May 05, 1987 to August 09, 1987
Ninety-three of the finest drawings by noted Brazilian pioneer modernist Emiliano Di Cavalcanti from the Museu de Arte Contemporanea in Sau Paulo were featured in this exhibition. Small, anecdotal, and intimiate in scale, these pieces emphasized the period of the 1920s and 1930s when the artist reached the pinnacle of his career.
Born in Rio de Janeiro just prior to the turn of the century, Di Cavalcanti was both a painter and a draftsman who had his first exhibition of caricatures in 1916 at the Salao dos Humoristas of the Liceu de Artes e Oficios in Rio. After abandoning thoughts of a legal career, he devoted himself to art but rebelled against what he considered the sterile academicism then dominant in Brazilian painting. In 1922 he played a leading role in the organization of Modern Art Week, a series of art shows and poetry readings in the Sao Paulo Municipal Theater whose major impact on Brazilian cultural life may be equated with that of the 1913 Armory Show in the United States.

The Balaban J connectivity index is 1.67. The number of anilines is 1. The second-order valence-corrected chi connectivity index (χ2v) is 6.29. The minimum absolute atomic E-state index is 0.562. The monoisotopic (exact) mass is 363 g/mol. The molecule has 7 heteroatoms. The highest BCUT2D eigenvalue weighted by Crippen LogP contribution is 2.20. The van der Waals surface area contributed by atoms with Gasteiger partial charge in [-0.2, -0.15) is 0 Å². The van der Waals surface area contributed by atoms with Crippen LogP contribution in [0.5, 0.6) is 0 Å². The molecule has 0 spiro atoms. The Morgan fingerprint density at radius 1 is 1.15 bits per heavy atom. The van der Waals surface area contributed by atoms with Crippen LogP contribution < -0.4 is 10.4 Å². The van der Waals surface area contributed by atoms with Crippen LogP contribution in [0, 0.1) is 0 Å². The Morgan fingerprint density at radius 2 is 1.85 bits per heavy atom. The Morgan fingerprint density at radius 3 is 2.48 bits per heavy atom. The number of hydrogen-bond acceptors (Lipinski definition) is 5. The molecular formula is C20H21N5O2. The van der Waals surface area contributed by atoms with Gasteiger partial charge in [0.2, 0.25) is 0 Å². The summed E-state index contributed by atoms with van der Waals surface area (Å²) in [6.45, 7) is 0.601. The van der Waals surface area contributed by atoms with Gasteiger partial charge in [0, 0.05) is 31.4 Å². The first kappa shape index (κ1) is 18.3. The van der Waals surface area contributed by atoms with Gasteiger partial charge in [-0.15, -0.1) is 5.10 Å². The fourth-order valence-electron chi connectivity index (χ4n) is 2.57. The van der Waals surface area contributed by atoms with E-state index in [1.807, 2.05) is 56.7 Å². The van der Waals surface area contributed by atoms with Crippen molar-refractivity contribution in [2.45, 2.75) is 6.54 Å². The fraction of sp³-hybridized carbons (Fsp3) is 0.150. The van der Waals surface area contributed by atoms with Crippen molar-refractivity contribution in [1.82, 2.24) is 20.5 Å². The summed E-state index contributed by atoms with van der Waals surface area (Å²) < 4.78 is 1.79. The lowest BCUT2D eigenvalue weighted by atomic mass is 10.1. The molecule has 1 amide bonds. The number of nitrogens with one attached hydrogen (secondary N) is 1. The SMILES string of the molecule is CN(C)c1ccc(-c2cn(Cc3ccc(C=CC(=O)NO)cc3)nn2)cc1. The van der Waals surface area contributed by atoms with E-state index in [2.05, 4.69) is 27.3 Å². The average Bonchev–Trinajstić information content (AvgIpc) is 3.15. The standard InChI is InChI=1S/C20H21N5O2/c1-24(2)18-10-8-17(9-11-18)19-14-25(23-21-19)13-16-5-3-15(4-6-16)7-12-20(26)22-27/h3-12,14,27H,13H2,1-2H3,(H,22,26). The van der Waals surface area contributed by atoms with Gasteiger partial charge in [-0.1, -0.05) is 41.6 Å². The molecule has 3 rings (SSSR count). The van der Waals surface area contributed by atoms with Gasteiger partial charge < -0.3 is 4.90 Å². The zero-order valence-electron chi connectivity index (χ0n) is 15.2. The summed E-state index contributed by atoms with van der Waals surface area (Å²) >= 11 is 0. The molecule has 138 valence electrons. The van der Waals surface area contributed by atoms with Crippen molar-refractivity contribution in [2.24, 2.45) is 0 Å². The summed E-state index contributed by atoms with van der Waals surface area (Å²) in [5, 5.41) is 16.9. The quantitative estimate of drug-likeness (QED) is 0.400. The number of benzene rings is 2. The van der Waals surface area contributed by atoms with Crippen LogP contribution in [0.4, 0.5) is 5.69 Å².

While his Mexican contemporaries Rivera, Orozco, and Siqueiros idealized the indigenous by looking back into history, Di Cavalcanti sought a specific Brazilian identity more related to modern times. Turning to the streets, bars, cafes, cabarets, nightclubs, and carnaval, he captured the distinctly local flavor of Brazilian urban life in he booming early twentieth century and recorded the diverse makeup of a youthful metropolis where socialites, the proletariat, and social deviants mingled in harmony.
This exhibition of 93 works was a distillation from a much larger show of 564 pieces presented during 1985 in Sao Paulo’s Museu de Arte Contemporanea, the bulk of which were donated as a gift to the MAC by the artist himself in 1963. To clarify the scope and character of Di Cavalcanti’s work, the curator, Aracy Amaral, grouped the drawings in seven different categories: Portraiture and Caricature, Paris, Carnaval and Night Life, Female Figures, Popular Characters and Social Themes, Landscape, and finally, Monumental Works.
This exhibition was made possible with the support of Varig Airlines, the Brazilian Consulate- General in New York, and the Brazilian Cultural Foundation, Inc.